Sunday, February 16, 2014

Perfecting the Sinner

Moses receiving the Law of the Lord
Sirach 15:15-20
Psalm 119:1-2, 4-5, 17-18, 33-34
1 Corinthians 2:6-10
Matthew 5:17-37

“Blessed are they who follow the Law of the Lord.”

I hope that all of us can point to times in our lives when we followed the Lord’s commands in some way and experienced blessings as a result. It’s not like a treat for playing nice with God, but more a reality that when we do things according to His plan it works out better for us because that’s how things were made to work in the first place. But as much as I know that in my head, sometimes when I hear that phrase, “blessed are they who follow the Law of the Lord” part of me wants to call shenanigans. I don’t know about your lived experience of the faith each day, but mine isn’t easy. There are many times when I feel anything other than blessed by trying to follow the Law of the Lord because doing so is difficult. Anyone who thinks that being a Christian is easy clearly hasn’t given it a genuine effort. Think about the challenging words we just heard from the Gospel. It’s relatively easy to avoid murdering someone, but to avoid even getting angry with them? Not so easy.

In the Gospel we heard the Lord say to His listeners and to us, “unless your righteousness surpasses that of the scribes and Pharisees, you will not enter the kingdom of Heaven.” He takes the requirements of Law and rather than strip them away, He goes even deeper. The righteousness of the scribes and Pharisees was caught up in the externals. The hearts of the people were not yet ready to be what God wanted them to be so He gave them externals to help shape their hearts, or at least that was the intention. And so if you don’t kill someone, you’re a good person. If you don’t commit adultery, you’re a good person. If you do the right ceremonial washings, house cleansings, etc., you’re a good person. It was so much in the external. But with the coming of Christ everything changes.

With Jesus’ death and Resurrection, He has redeemed us and given us the grace – His life within us – to be able to live not only by externals, but even by the deeper realities they were meant to bring about. No longer is it enough for us to simply not kill, we have to not be angry with others. No longer is it enough to not commit adultery, but we have to look upon others with a pure heart. It is the grace of Jesus Christ that enables us to do these things. The concessions that were there ‘because of hardness of heart’ for the Jews have been taken away and we are called to enter into that real relationship with Christ that goes to the heart. That’s the most important part for us now: the transformation of the heart. We can do all of the external things such as going to Mass, praying a rosary, reading the Bible, and doing acts of kindness, but if we never come to know Jesus Christ and let Him change our hearts, then we cannot enter the Kingdom of Heaven. We should do all of those externals, but we need to make sure that they correspond to an internal disposition of our hearts, that we open ourselves to His grace.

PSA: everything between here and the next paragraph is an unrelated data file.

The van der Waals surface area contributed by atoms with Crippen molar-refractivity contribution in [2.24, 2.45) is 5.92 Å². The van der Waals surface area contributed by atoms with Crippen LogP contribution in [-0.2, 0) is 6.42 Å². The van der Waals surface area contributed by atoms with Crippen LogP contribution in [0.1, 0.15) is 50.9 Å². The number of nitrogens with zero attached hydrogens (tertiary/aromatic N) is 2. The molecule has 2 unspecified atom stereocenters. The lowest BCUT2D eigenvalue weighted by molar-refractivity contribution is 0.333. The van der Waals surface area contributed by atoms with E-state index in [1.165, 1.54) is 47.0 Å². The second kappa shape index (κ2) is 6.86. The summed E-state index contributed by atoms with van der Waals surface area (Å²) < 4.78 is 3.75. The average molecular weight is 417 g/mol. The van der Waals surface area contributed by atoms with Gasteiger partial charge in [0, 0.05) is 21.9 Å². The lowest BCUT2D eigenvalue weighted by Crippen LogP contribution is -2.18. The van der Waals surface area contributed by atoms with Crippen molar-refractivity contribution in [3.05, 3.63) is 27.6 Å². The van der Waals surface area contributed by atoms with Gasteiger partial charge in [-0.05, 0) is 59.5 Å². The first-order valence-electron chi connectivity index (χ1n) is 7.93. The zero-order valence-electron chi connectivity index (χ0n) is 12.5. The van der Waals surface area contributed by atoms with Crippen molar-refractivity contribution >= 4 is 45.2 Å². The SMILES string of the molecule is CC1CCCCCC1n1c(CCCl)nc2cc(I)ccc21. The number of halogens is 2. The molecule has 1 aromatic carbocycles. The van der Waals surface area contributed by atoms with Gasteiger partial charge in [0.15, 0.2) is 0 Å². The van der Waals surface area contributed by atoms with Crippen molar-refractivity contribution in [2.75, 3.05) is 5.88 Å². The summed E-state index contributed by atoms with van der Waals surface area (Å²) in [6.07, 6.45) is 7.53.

Now I’m saying all of this about opening to God’s grace and relying upon Him to help us do the things we’re supposed to do, but at the same time I look at myself and realize that I celebrate Mass daily, go to confession regularly, spend time in prayer each day, and try to serve others as Christ calls me to, and yet I still sin. A lot. It frustrates me quite often, which is why I sometimes get frustrated with those words from the responsorial psalm. And yet, the thing is that I know God still loves me and sees the effort I’m giving. Elsewhere in the Gospels Jesus tells us to ‘be perfect as your Heavenly Father is perfect.” He calls us to perfection, but He also knows that often we will fall short. The most important thing for us to remember, though, is that we have to keep getting up and following after the Lord. If we do our best to remember that the unimaginable glory of Heaven awaits the righteous and always strive to act like Jesus wants us to, then things will work out and we will indeed be blessed. It’s about keeping our eyes on Christ and trying to be perfect, knowing that it takes a whole lifetime for His grace to make that happen.

There’s a beautiful quote that I came across yesterday in the Liturgy of the Hours that summarizes this well. It’s from Blessed Isaac of Stella and it says this:

The more any way of life sincerely strives for the love of God and the love of our neighbor for God’s sake, the more acceptable it is to God, no matter what be its observances or external form. For charity is the reason why anything should be done or left undone, changed or left unchanged; it is the initial principle and the end to which all things should be directed. Whatever is honestly done out of love and in accordance with love can never be blameworthy. May he then deign to grant us this love, for without it we cannot please him, and without him we can do absolutely nothing, God, who lives and reigns for ever. Amen.